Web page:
BAGHDAD, IRAQ, SEPT. 8 -- Iraqi President Saddam Hussein issued a defiant message tonight on the eve of a U.S.-Soviet summit conference, and his government said it would cut off chartered evacuation flights through Jordan for American women and children stranded in Kuwait.

In Washington, State Department officials said they expected that the charter flights would continue to destinations other than Amman, the Jordanian capital, following the arrival today in Amman of a chartered Iraqi Airlines plane that carried 140 Americans from Kuwait via Baghdad.

Saddam's open message to President Bush and his Soviet counterpart, Mikhail Gorbachev, took the form of a blunt challenge, especially to Gorbachev. Saddam warned Gorbachev that the Soviet Union was losing influence as a superpower in relation to the United States by its actions in the Persian Gulf crisis.

But Saddam's statement also seemed to betray concern that the world's two most powerful nations, after decades of vying for influence, would agree to work together to frustrate Iraq's plans in the gulf.

"History is our witness," he declared in a message read on Iraqi television and radio. "Foreign interventions complicate things. They do not solve them."

It was a measure of the shift in the Middle East landscape that Saddam addressed his warnings to the Soviet Union and the United States at the same time. Before U.S.-Soviet relations improved during the end of the last decade, most Middle Eastern conflicts were judged for their effect on the East-West rivalry, and Washington and Moscow most often backed opposing sides with arms and diplomacy. Saddam appeared to be goading Gorbachev toward a return to that era, suggesting Moscow's policy in the Persian Gulf is in effect a retreat before U.S. power in global affairs.

"He who represents the Soviet Union should remember the suspicion and doubt that have been on the minds of all world politicians about the status of the Soviet Union as a superpower at a time when the United States of America begins to assume the role of sole power in the world," he declared.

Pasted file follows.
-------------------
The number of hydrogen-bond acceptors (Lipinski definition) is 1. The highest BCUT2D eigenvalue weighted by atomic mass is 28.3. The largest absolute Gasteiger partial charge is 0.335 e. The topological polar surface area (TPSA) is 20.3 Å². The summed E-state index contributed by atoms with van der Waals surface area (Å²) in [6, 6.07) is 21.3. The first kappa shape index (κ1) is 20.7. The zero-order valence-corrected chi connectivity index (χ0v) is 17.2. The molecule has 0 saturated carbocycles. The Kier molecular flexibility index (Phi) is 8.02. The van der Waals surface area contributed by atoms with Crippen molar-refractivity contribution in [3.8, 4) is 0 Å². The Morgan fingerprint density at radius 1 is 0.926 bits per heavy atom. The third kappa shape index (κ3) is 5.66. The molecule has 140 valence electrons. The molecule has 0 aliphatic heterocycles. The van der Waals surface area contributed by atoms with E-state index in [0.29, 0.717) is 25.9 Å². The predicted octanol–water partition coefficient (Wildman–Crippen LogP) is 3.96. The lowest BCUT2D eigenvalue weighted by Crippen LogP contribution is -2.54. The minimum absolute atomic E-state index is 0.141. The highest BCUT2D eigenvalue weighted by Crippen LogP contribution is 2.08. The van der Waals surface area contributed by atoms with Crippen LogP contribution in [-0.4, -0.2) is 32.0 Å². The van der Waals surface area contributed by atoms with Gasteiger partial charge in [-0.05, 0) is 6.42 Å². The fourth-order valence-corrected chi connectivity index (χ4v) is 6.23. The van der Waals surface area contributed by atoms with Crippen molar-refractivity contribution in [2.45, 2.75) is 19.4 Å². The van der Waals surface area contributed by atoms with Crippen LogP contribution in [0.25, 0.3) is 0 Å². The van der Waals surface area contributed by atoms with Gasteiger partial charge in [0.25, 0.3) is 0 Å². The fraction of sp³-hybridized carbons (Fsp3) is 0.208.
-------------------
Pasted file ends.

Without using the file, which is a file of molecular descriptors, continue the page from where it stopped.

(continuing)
The Iraqi order suspending evacuation flights through Jordan came as a surprise to U.S. diplomats in Baghdad, who had hoped that the Iraqi Airways charters would operate on a daily basis until the estimated 1,000 U.S. women and children remaining in Kuwait are all safely home.

The first such flight carried about 165 Americans, most of them women and children, from Kuwait through Baghdad to Amman on Friday, and the second left Kuwait today. After a prolonged stop in Baghdad, the Iraqi Airways Boeing 707 was allowed to proceed to Amman carrying 137 U.S. women and children, three U.S. men of Arab origin and two Frenchmen, according to a count made available in Amman after the plane's arrival late tonight.

Officials said the passengers, along with the Americans who arrived on Friday's flight, were to board a U.S. aircraft for an overnight flight to Frankfurt, West Germany, and on to Charleston, S.C.

In announcing the suspension of flights, Iraq suggested that Amman's Alia International Airport had become too crowded to handle such flights any longer. The airport has had to handle thousands of Egyptian, Indian, Pakistani and Bangladeshi workers fleeing Kuwait since the Aug. 2 Iraqi invasion. But an airport spokesman told reporters that the Amman facility could continue to handle the mercy flights without a problem.

Iraq may have insisted on ending flights to Jordan in the hopes that Western nations would allow the flights to go to major European cities, thereby giving the impression that a U.N. Security Council trade embargo -- which includes airline connections -- is being weakened.

About 1,000 American men and another 1,000 women and children remain in Kuwait, according to State Department figures. Many have been forced forced to remain in hiding to avoid being taken into custody by Iraqi troops.